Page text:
One of the biggest concerns early retirees have is the cost of healthcare. It is estimated that the average annual healthcare premium is roughly $19,600, largely subsidized by the employer.
We currently pay about $1,750 a month, or $21,000 a year in healthcare premiums for a family of three for a no-deductible platinum plan despite both of us being healthy with no pre-existing conditions.
Before the birth of our son in 2017, our healthcare premiums weren’t much cheaper at roughly $1,625 a month. In a way, we feel slightly better paying a higher premium because we feel we are getting more of our money’s worth with all his pediatrician and ophthalmology visits.
But just like how paying $23,000 a year in property tax for an old rental property made me want to sell, paying $21,000 a year in healthcare premiums makes me want to eat a lot of jelly donuts, sleep in more, and stop working so much.
Let’s see if there’s a better way for all of us to get healthcare subsidies, even if we have millions of dollars in assets.
How To Get Healthcare Subsidies
In order to be eligible for healthcare subsidies under the Affordable Care Act, you must earn no more than 400% of the Federal Poverty Limit (FPL) by household size. Each year, these limits will go up by ~2% to account for inflation.
In the chart below, you will see the latest FPL limits under the 100% column. The 400% column shows the maximum amount you’re able to make per household size until you no longer qualify for healthcare subsidies.
If you make less than 100 percent of the FPL, you also don’t qualify for the Affordable Care Act. You qualify for Medicaid. In some states, the income percentage is up to 139 percent of the FPL, so make sure to check.
The amount of healthcare subsidy you will receive will depend on how much over the FPL your household income is and the type of healthcare plan you want e.g. deductible amount, bronze, silver, gold, platinum etc.
The chart below shows how much of your household income you are expected to contribute to your healthcare plan. The percentages are caps.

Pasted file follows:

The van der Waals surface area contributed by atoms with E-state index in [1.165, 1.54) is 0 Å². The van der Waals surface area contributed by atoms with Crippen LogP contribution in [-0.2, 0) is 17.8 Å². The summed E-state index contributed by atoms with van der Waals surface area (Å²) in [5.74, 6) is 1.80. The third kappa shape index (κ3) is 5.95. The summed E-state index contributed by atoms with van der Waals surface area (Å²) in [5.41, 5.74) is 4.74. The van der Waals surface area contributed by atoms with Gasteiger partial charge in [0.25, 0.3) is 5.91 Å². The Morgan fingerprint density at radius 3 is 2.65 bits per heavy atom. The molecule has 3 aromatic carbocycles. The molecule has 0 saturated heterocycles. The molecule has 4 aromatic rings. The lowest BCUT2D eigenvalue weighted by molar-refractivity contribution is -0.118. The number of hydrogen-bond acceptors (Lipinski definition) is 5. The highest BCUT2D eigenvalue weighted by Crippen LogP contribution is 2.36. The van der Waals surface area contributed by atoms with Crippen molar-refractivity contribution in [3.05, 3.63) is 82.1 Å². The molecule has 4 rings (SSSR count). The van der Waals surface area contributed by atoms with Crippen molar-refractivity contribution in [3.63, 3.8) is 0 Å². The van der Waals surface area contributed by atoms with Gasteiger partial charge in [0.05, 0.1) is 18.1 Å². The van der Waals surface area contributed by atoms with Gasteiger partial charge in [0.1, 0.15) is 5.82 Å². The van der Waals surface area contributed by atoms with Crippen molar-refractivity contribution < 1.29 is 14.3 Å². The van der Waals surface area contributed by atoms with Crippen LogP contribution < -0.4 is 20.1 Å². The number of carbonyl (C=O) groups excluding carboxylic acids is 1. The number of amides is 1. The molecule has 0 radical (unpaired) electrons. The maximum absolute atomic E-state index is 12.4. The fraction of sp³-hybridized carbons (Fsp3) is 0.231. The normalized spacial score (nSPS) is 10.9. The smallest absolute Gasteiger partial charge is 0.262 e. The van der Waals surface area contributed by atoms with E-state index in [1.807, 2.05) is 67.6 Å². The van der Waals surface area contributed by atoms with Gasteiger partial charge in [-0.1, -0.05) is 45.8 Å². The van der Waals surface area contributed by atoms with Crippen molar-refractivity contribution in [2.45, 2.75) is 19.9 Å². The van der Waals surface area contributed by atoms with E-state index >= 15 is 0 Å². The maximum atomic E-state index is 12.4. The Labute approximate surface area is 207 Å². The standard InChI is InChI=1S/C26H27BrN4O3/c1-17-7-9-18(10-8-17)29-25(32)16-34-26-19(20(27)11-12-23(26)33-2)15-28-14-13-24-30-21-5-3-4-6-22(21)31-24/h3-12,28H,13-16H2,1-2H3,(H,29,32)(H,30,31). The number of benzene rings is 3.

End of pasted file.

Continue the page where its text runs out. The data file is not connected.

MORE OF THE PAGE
Using my household of three as an example, we’re allowed to earn up to $83,120 and still be eligible for the Affordable Care Act.
We would be expected to pay $83,120 X 9.86% = $8,196 a year in healthcare premiums at most. That’s a nice $12,804 in subsidies compared to our current cost.
$683 a month in healthcare premiums seems much more reasonable for a healthy family of three. Unfortunately, due to drug price gouging, soaring liability insurance, general mismanagement, and a growing percentage of the population being overweight or obese, Americans who do not qualify for subsidies must pay much more.
If our three-person household somehow managed to only earn $41,560, or 200% of the FPL limit, then we would only have to pay $41,560 X 6.54% = $2,718 a year in healthcare premiums for our same plan thanks to $18,282 in subsidies. Paying only $226 a month is truly an affordable healthcare plan.
Unfortunately, we will have a difficult time making ends meet on only $41,560 a year in San Francisco or Honolulu. Income under $117,000 a year for a family of four in San Francisco is considered “low income” according to the Department of Housing and Development.
Living A Middle Class Life In Retirement
Given we can’t survive comfortably off of $41,560 (200% of FPL), let’s focus on 400% of FPL for a family of three.